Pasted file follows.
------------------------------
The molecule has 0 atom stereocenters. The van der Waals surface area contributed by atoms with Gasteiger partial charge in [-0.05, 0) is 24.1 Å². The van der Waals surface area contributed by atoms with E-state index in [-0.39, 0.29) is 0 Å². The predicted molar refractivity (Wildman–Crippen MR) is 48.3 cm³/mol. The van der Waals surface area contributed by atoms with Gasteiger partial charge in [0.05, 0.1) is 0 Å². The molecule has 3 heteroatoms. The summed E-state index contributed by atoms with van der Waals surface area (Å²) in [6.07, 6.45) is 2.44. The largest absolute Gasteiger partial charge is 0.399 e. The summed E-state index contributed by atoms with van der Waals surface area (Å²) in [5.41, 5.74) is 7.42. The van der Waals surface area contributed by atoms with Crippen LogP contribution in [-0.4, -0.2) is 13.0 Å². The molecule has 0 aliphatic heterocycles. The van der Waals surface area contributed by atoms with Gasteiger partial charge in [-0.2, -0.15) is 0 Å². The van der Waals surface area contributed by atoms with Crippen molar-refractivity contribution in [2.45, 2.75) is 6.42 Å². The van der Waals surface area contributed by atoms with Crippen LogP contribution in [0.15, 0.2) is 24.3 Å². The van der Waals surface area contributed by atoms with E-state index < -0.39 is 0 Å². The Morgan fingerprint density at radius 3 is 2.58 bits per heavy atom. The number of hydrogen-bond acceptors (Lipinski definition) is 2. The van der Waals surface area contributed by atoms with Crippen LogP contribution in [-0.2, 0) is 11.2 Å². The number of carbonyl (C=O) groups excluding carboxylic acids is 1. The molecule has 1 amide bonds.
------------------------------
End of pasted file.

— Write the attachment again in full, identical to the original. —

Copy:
The molecule has 0 atom stereocenters. The van der Waals surface area contributed by atoms with Gasteiger partial charge in [-0.05, 0) is 24.1 Å². The van der Waals surface area contributed by atoms with E-state index in [-0.39, 0.29) is 0 Å². The predicted molar refractivity (Wildman–Crippen MR) is 48.3 cm³/mol. The van der Waals surface area contributed by atoms with Gasteiger partial charge in [0.05, 0.1) is 0 Å². The molecule has 3 heteroatoms. The summed E-state index contributed by atoms with van der Waals surface area (Å²) in [6.07, 6.45) is 2.44. The largest absolute Gasteiger partial charge is 0.399 e. The summed E-state index contributed by atoms with van der Waals surface area (Å²) in [5.41, 5.74) is 7.42. The van der Waals surface area contributed by atoms with Crippen LogP contribution in [-0.4, -0.2) is 13.0 Å². The molecule has 0 aliphatic heterocycles. The van der Waals surface area contributed by atoms with Gasteiger partial charge in [-0.2, -0.15) is 0 Å². The van der Waals surface area contributed by atoms with Crippen molar-refractivity contribution in [2.45, 2.75) is 6.42 Å². The van der Waals surface area contributed by atoms with Crippen LogP contribution in [0.15, 0.2) is 24.3 Å². The van der Waals surface area contributed by atoms with E-state index < -0.39 is 0 Å². The Morgan fingerprint density at radius 3 is 2.58 bits per heavy atom. The number of hydrogen-bond acceptors (Lipinski definition) is 2. The van der Waals surface area contributed by atoms with Crippen LogP contribution in [-0.2, 0) is 11.2 Å². The number of carbonyl (C=O) groups excluding carboxylic acids is 1. The molecule has 1 amide bonds.